From Utility Dive:

The impacts of the virus on China’s power sector depend on how long the outbreak continues and how far it spreads, Josiah Neeley, senior fellow of energy policy at the R Street Institute, told Utility Dive. If it continues for more than a few weeks or spreads to more of China, it could have a significant impact on Chinese economic output across the board. But a major disruption in the U.S. power sector isn’t likely, since electricity generation comes from either domestic or non-Chinese sources, like coal, nuclear, natural gas and renewable energy.

A 10% reduction in battery capacity is unlikely to lead to a major disruption unless the virus spreads and causes serious outbreaks in other countries, Neeley said.

“Right now, there are various ways that [that reduction] could be made up: either sourcing from other countries… or later, after the outbreak is over, ramping up production —​ or just eating the delays,” he said.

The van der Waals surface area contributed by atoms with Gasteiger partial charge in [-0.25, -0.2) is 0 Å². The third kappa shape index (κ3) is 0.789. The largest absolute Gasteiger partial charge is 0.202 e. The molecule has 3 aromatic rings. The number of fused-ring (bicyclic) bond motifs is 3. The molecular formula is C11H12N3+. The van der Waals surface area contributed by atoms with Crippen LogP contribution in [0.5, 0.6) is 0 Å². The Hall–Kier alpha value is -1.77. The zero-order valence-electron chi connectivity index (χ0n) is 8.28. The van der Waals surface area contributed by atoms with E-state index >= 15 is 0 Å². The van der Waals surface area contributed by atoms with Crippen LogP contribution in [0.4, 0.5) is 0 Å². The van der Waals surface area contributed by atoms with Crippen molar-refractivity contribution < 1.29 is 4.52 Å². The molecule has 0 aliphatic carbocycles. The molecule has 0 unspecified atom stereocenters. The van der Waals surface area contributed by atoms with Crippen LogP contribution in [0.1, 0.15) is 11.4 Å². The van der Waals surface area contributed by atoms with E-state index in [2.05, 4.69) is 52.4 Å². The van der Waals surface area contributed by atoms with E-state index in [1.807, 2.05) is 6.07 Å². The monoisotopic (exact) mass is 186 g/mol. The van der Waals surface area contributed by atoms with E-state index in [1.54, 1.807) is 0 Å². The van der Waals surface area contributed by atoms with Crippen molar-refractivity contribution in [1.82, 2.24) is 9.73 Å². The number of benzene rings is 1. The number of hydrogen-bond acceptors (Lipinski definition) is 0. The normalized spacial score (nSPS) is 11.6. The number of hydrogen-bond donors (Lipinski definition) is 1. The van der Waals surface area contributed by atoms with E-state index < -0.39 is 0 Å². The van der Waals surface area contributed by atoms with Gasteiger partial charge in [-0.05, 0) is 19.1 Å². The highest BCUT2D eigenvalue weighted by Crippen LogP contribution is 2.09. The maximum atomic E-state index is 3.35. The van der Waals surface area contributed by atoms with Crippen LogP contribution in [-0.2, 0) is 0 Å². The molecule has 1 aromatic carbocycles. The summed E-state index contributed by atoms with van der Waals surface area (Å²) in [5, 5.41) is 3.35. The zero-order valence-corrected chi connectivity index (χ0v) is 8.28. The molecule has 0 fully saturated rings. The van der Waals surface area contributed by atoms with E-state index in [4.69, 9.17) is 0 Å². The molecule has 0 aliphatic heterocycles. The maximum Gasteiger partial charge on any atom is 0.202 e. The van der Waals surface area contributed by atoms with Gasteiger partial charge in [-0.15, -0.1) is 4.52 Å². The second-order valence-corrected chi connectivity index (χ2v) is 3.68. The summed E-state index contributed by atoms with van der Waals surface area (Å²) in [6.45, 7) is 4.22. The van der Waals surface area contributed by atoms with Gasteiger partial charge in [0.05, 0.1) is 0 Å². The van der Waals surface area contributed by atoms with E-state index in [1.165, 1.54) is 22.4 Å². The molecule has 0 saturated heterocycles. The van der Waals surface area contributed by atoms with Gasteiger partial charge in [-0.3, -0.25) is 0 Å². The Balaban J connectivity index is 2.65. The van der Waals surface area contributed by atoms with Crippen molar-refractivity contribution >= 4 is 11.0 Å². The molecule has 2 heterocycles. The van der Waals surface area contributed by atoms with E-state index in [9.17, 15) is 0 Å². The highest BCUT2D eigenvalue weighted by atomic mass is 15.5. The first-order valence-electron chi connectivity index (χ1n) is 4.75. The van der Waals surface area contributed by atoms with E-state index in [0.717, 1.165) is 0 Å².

‘This is going to be a very big deal’

A 10% reduction in China’s forecast lithium-ion battery storage production capacity would bring its expected 2020 output to 237 GWh, according to Wood Mackenzie’s analysis. However, that figure could drop if delays persist.

Restrictions on labor movement will impact auto manufacturing in the Hubei province and heavy manufacturing industries in the Shandong, Jiangsu, Zhejiang, Fujian, Anhui and Guangdong provinces, senior research analyst Le Xu said in a press release —​ regions that were collectively expected to contribute 162 GWh of battery cell production this year. The government has canceled domestic flights, trains and public transportation to affected areas, and coupled with the extension of the Chinese New Year holiday, heavy manufacturing industries that depend on laborers moving from one area to the other —​ like batteries —​ could be impacted, Daniel Finn-Foley, head of energy storage at Wood Mackenzie, told Utility Dive.

“This is going to be a very big deal,” he said.

The reduction in capacity comes at a interesting time for the U.S., according to Finn-Foley. In 2018, much of the supply of batteries from South Korean original equipment manufacturers was directed into the South Korean market due to incentives there, which led to U.S. developers turning to Chinese vendors and “getting more comfortable with them” in 2019, he said.

“So now we’re coming from a supply constraint in South Korea to a supply constraint in China,” and a significant supply shortage could affect prices, and that will trickle down to the market.